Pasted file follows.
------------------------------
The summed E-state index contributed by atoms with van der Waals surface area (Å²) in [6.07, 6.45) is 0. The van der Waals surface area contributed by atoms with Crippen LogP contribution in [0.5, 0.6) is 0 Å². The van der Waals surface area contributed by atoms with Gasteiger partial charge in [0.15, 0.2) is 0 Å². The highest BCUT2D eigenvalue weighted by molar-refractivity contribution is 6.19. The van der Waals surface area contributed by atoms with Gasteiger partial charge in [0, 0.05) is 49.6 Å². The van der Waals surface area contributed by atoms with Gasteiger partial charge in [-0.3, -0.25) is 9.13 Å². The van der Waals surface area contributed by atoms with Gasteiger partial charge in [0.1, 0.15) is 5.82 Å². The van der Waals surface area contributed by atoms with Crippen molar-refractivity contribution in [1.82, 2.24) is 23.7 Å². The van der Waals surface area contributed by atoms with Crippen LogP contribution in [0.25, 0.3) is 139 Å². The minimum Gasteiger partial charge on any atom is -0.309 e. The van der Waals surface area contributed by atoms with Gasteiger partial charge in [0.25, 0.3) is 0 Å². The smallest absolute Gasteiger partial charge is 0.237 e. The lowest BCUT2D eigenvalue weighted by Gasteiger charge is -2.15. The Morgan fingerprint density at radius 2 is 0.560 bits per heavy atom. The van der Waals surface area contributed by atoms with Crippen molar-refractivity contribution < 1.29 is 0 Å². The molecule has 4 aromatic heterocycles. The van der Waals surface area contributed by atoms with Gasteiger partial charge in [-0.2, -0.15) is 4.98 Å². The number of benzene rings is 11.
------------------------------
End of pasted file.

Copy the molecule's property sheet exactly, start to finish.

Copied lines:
The summed E-state index contributed by atoms with van der Waals surface area (Å²) in [6.07, 6.45) is 0. The van der Waals surface area contributed by atoms with Crippen LogP contribution in [0.5, 0.6) is 0 Å². The van der Waals surface area contributed by atoms with Gasteiger partial charge in [0.15, 0.2) is 0 Å². The highest BCUT2D eigenvalue weighted by molar-refractivity contribution is 6.19. The van der Waals surface area contributed by atoms with Gasteiger partial charge in [0, 0.05) is 49.6 Å². The van der Waals surface area contributed by atoms with Gasteiger partial charge in [-0.3, -0.25) is 9.13 Å². The van der Waals surface area contributed by atoms with Gasteiger partial charge in [0.1, 0.15) is 5.82 Å². The van der Waals surface area contributed by atoms with Crippen molar-refractivity contribution in [1.82, 2.24) is 23.7 Å². The van der Waals surface area contributed by atoms with Crippen LogP contribution in [0.25, 0.3) is 139 Å². The minimum Gasteiger partial charge on any atom is -0.309 e. The van der Waals surface area contributed by atoms with Gasteiger partial charge in [0.25, 0.3) is 0 Å². The smallest absolute Gasteiger partial charge is 0.237 e. The lowest BCUT2D eigenvalue weighted by Gasteiger charge is -2.15. The Morgan fingerprint density at radius 2 is 0.560 bits per heavy atom. The van der Waals surface area contributed by atoms with Crippen molar-refractivity contribution < 1.29 is 0 Å². The molecule has 4 aromatic heterocycles. The van der Waals surface area contributed by atoms with Gasteiger partial charge in [-0.2, -0.15) is 4.98 Å². The number of benzene rings is 11.